On a cold February morning, a dozen Eastside high school students arrived in Olympia. They were excited to participate in Domestic Violence Advocacy Day for the first time. The members of GOVAA (Gender Orientated Violence Advocacy and Activism), an after-school club at Interlake High School, all share a deep commitment to supporting survivors of gender-based violence and promoting healthy relationships within their school and communities. Many have experienced domestic violence in their own families or watched friends struggle with dating violence and unhealthy relationships. They were eager to tell their stories and, as one student shared, “change the world.”
In the morning, the students gathered with DV advocates from across the state to learn about legislation affecting survivors. Many of the youth were surprised by how many of the bills aimed at preventing homelessness and addressing poverty would also help survivors of domestic violence. By the time they met with their representatives, the students felt energized to “improve the lives of our community members.”
Their enthusiasm was contagious. After sharing their personal stories about gender-based violence and how violence impacted their family and friends, a legislative aide told LifeWire’s Social Change Manager, “they are powerful.”
Young people have a tremendous ability to shift culture if we empower them. The youth only spent a day in Olympia, but it had ripple effects in the community and their lives. Several of the bills the youth advocated for became law, increasing protections for survivors and low-income families. GOVAA is looking for other ways to enact policy changes on the Eastside. And one of the students has decided to run for student body office next year.
Team Up Washington recognizes that high school athletic coaches and mentors play an extremely influential role in the lives of young people. Because of the time they spend with student-athletes and the relationships they develop, coaches and mentors are uniquely poised to positively influence how young people think and behave, on and off the field.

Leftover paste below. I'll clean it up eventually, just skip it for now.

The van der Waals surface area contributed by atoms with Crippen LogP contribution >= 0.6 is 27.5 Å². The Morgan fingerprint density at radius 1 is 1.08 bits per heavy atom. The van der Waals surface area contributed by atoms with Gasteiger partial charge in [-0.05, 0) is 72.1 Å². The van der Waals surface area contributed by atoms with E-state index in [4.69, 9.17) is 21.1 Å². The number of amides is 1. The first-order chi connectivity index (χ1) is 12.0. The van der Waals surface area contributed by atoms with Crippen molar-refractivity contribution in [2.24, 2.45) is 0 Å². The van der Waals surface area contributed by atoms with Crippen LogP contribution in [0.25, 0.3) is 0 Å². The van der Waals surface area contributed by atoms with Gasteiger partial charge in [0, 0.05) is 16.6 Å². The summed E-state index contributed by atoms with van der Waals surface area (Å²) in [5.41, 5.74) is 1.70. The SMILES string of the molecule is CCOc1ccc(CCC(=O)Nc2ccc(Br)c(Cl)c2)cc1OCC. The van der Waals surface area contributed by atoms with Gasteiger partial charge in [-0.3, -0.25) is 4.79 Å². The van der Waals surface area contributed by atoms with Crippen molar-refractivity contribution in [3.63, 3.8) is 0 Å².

Bailey seemed tentative when she approached the LifeWire advocate. The sophomore health class had just finished an hour and a half training on domestic and teen dating violence. Working in pairs, the students acted out different dating scenarios designed to teach them how to recognize the warning signs of unhealthy relationships. Bailey told the LifeWire advocate that she recognized several of these signs in her own relationship.
She had been dating a boy at her Eastside high school for several months. Over time, he became increasingly controlling. He checked her texts, demanded she spend time with him, and refused to listen when Bailey tried to break up with him. But, because he had never hit her or yelled at her, Bailey hadn’t considered their relationship unhealthy.
For twenty minutes Bailey talked with the LifeWire advocate about how to approach the break-up she planned for the next day. Together, they created a safety plan, discussing where the break-up would take place and how she would get support from friends and family.
Thanks to partnerships with local high schools, colleges, and universities, LifeWire uses innovative exercises to engage students like Bailey and provide them with the skills they need to have healthy relationships. These trainings also open the door for students to talk about domestic or teen dating violence and receive the support they need to live healthy lives.